Man, 18, convicted of felony murder

Also found guilty of handgun violation, armed robbery attempt

Victim killed as he tried to flee

Pittman to face life without parole during sentencing Nov. 14

September 07, 2001|By Dennis O'Brien | Dennis O'Brien,SUN STAFF

An 18-year-old man was convicted of felony murder yesterday in the killing of a father of five who was shot as he tried to flee during a robbery last year in Essex.

Robert J. Pittman of the 1600 block of Eastern Ave. also was convicted in Baltimore County Circuit Court of attempted armed robbery and a handgun violation.

The jury of eight men and four women deliberated about three hours.

Pittman showed no emotion as the verdict was announced, but clutched a Bible that he kept throughout the trial and began to cry as he was escorted from the courtroom by sheriff's deputies.

The victim's mother cried softly, expressing relief over the outcome of the trial and gratitude to prosecutors.

"We had good lawyers," said Friedaricka Congdon. "Now I have to go home and tell the children."

Pittman was convicted in the killing of Allen Sampson, 34, who was shot in the chest about 1 a.m. May 31, 2000, in the 1600 block of Rickenbacker Road in the Village of Tall Trees.

Pittman will face a sentence of life without the possibility of parole when he is sentenced Nov. 14 by Judge John O. Hennegan.

Hennegan sentenced an accomplice, Curtis Love, 21, of Essex, to life plus 15 years Jan. 9 after he admitted shooting Sampson and pleaded guilty to first-degree murder and a handgun violation.

Prosecutors told jurors during a two-day trial that under Maryland law, Pittman is as guilty of felony murder as Love because they planned the robbery together and Pittman participated in it.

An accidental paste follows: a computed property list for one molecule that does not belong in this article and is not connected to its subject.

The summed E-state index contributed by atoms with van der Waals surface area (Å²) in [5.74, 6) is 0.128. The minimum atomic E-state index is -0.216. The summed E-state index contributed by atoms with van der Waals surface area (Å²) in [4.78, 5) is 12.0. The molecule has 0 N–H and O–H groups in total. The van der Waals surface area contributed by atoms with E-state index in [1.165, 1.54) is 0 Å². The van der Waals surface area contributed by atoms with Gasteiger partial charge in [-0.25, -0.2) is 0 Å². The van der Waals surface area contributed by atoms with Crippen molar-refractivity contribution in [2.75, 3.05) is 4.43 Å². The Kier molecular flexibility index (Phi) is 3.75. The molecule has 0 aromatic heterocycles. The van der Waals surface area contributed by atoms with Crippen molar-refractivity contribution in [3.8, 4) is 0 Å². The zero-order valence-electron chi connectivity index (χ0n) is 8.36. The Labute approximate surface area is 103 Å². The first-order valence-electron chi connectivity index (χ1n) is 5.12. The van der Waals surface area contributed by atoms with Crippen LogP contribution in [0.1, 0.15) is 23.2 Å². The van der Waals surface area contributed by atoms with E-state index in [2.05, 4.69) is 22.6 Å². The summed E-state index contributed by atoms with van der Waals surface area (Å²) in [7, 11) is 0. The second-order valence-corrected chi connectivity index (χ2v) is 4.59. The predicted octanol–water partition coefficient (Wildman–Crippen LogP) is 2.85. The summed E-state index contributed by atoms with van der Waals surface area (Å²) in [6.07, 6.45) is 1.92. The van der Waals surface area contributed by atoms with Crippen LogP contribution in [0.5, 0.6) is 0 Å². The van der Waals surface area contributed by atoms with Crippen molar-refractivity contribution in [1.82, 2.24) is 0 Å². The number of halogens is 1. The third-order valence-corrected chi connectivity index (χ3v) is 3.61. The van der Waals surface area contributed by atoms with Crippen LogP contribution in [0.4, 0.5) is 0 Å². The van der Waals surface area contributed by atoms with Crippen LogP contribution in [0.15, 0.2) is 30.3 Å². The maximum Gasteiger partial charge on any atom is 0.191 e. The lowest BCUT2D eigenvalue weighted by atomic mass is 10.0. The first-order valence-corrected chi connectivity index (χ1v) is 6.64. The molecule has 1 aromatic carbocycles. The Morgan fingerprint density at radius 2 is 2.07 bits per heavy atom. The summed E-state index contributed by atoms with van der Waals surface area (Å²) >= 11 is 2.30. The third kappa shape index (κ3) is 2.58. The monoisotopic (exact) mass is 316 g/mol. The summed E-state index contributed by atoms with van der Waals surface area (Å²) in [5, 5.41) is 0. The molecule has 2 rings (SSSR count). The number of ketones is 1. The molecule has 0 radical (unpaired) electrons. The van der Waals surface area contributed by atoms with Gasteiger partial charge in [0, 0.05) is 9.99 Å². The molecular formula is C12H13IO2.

"They got a loaded gun, and they went out looking for an easy mark," Assistant State's Attorney Rachel Cogen told jurors in closing arguments.

Cogen told jurors that Pittman was charged with attempted armed robbery because police were unsure if any money was taken during the attack.

Angela Carson, 41, of Essex, testified that she and Sampson, whom she had met that night, were on the street talking about going for a beer just before he was shot.

Pittman and Love approached moments after Sampson pulled cash out of his pocket, she testified.

Love pointed a revolver at Sampson and Pittman grabbed Sampson from behind, she said. When Sampson refused to turn over his money, the three began to struggle, she said.

"They were struggling, I assume trying to get at his money," Carson testified.

Sampson broke free and was shot as he tried to flee, she told jurors.

John Getz, Pittman's lawyer, argued that his client participated in the robbery because he was afraid of Love.

Pittman gave a taped statement to county police detectives claiming that he was worried Love would shoot him if he didn't help with the robbery.

"He was placed in fear for his own personal safety," Getz told jurors in closing arguments. "He got in a situation where he was in over his head."

But Assistant State's Attorney Dean Stocksdale told jurors that Pittman could have fled the scene before the robbery.

Police found the gun under Pittman's mattress and dozens of bullets in his home, Stocksdale said.

"He interjected himself into this crime," he said.

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